16 Aug

Attention Residue

There’s a sandwich shop near my office where I go to lunch, prizing its speed and simplicity for days when I only have 30 minutes to eat. A creature of habit, I get a sandwich and chips and a Cherry Coca-Cola, even though that drink makes me jittery and cranky as the day wears on. On hot days, I sit outside on the patio, enjoying the solitude and the feeling of warmth of my skin after so many hours in frigid air conditioning.

One day a bee noticed me and my meal, and began zipping around my area to investigate. I feel for the bees, so I left it alone as long as I could. Like many a bee’s quarry, I assumed it was attracted to my shirt, which had watercolored flowers in its print – even though it would take a human’s eye to interpret the color blotches as flowers, and I probably smelled more mammalian than floral. Still, the instant ego of people being what it is, I assumed the bee was interested in me and scooched away from the table. 

The bee zeroed in on my Cherry Coke. It alit on the rim, and paraded frantically around the inner lip, sampling condensation drops and performing bee calculus. I was not done with the drink, so when the bee took to the air again to explore further, I pulled the Coke toward me and swatted at it with my chip bag, encouraging it to look elsewhere. Instead, the bee landed on my wrist and somehow, in a magician’s blink, got itself wedged under the band of my FitBit. I watched in silent shock as it instinctively stung me. 

I flicked the bee out, and, as it zipped away, pulled the stinger free from my flesh. It didn’t hurt much, to my surprise. I finished my meal.

The next day, my wrist was swollen and hot, and the prick where the stinger had lodged was itchy and oozing. I removed my FitBit. I haven’t worn it since. While applying lotion, I reassured myself with half-remembered grade school trivia: a bee that lost its stinger would surely die soon after. It didn’t feel like justice, exactly, but that’s still where my thoughts traveled during this week of swollen skin.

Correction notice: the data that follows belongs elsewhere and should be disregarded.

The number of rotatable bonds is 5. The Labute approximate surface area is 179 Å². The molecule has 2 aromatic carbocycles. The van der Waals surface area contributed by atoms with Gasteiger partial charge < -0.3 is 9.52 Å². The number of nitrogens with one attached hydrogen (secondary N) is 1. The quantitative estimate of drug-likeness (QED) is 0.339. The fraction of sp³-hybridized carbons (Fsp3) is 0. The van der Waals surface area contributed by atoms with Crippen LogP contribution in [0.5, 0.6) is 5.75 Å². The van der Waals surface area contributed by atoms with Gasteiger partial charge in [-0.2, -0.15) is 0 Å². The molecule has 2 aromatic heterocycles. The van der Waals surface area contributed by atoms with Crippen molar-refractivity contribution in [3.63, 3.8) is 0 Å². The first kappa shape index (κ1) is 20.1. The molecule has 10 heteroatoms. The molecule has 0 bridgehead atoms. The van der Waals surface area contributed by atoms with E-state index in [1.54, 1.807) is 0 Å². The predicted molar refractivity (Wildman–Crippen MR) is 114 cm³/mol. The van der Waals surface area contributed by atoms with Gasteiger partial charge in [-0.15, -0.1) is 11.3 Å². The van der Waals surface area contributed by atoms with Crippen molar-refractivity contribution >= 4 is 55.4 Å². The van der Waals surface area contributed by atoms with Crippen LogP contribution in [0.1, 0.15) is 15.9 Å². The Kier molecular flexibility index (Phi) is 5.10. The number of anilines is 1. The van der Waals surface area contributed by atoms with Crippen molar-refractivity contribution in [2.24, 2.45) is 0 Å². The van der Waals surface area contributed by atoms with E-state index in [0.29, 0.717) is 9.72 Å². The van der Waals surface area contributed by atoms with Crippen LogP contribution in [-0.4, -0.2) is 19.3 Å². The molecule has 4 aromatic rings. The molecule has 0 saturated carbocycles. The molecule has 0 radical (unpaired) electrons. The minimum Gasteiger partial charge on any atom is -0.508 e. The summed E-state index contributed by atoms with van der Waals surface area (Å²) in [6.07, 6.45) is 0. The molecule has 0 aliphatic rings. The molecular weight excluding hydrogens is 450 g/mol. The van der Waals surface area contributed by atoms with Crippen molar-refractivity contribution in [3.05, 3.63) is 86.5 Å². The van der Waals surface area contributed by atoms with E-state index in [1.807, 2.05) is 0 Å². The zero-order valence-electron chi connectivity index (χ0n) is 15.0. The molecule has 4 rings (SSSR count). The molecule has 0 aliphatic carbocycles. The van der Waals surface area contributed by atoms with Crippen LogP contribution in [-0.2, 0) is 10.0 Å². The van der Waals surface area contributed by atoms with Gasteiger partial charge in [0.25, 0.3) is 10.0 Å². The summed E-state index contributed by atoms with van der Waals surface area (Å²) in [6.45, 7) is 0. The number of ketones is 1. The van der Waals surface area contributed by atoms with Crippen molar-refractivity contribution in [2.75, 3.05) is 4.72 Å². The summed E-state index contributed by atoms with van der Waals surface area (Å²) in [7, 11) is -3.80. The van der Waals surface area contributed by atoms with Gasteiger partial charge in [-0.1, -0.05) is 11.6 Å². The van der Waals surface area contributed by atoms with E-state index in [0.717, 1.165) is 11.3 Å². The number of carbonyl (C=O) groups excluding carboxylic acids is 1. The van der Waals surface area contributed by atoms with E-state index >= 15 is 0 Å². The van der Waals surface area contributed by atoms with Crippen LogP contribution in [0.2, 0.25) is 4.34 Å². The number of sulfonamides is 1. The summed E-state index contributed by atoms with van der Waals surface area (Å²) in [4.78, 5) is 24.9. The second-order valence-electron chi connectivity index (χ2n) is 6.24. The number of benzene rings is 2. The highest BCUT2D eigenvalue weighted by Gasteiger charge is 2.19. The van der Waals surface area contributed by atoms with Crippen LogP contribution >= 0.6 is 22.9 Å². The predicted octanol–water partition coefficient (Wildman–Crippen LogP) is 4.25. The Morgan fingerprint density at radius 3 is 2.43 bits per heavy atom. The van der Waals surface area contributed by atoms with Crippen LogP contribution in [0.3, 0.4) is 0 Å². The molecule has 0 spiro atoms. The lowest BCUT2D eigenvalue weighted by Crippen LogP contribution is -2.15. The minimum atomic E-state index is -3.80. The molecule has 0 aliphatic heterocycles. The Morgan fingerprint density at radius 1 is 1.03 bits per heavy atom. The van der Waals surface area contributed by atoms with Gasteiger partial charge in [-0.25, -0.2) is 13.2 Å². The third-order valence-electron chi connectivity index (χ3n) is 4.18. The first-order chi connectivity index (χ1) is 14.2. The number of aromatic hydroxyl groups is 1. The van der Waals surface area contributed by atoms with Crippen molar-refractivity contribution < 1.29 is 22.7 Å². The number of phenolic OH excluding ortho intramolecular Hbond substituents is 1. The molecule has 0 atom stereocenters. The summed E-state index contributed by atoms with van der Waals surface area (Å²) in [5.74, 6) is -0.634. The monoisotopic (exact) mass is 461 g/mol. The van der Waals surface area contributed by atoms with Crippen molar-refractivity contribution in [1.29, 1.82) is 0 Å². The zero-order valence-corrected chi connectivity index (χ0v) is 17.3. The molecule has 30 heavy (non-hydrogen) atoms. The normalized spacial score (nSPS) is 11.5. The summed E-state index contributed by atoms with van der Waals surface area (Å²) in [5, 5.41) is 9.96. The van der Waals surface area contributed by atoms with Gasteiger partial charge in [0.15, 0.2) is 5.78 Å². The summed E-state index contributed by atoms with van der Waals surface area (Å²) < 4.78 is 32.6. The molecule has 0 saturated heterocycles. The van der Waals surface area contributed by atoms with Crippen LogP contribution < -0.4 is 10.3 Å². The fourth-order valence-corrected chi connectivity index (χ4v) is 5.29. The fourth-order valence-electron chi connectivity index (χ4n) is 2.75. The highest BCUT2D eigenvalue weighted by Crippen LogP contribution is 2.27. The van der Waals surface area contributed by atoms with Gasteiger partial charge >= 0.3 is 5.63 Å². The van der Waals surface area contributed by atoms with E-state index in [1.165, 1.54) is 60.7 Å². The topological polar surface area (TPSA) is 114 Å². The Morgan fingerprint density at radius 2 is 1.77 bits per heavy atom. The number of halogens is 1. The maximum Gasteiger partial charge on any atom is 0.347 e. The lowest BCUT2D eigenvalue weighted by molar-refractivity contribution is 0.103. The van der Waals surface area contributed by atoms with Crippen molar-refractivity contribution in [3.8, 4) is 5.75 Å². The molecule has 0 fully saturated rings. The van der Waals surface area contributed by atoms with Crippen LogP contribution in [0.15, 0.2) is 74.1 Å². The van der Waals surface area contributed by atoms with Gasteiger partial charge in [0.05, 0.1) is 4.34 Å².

I’m a creature of habit, I said. I returned to the same spot the following week, ordering the same meal, sitting outside at the same table. Once again, a bee careened into my orbit. This time, the memory of the sting so recent, I reacted more fearfully, pulling back with stiff readiness and making plans to escape. Once again, the bee was primarily interested in my Cherry Coke. During an interlude in the bee’s courtship with my soda cup, I gathered my meal and swiftly moved to a table 20 feet away. 

The bee, of course, rediscovered me, in that rapid haphazard way that bees have of traveling, like blind men moving with ill-advised haste. It circled my cup like an electron. Without swatting, I snatched my meal away and moved again to the farthest table, this time one in sheer punishing sunlight, just to finish my meal.

When I went back to the second table to retrieve my purse, the bee made its dart to the new table. I came back to find it writhing in the Coke, legs up, trying to escape the sticky liquid despite the fatal error of wetting its wings. I finished my meal and threw the drink away, the bee in it now quite still, either from death or meditative rue.

I went back today. I ordered iced tea. I could justify this by saying the bee had taught me to eschew the fattening sweet beverage in a way my FitBit had never convinced me, to trim calories and drink healthily and beware the dangers of temptation, lest they cause me to lash out in caffeinated anger and lose a piece of myself in the process, or pull me under the ennui of obesity and drown me. But the truth is, I just wanted to be left alone.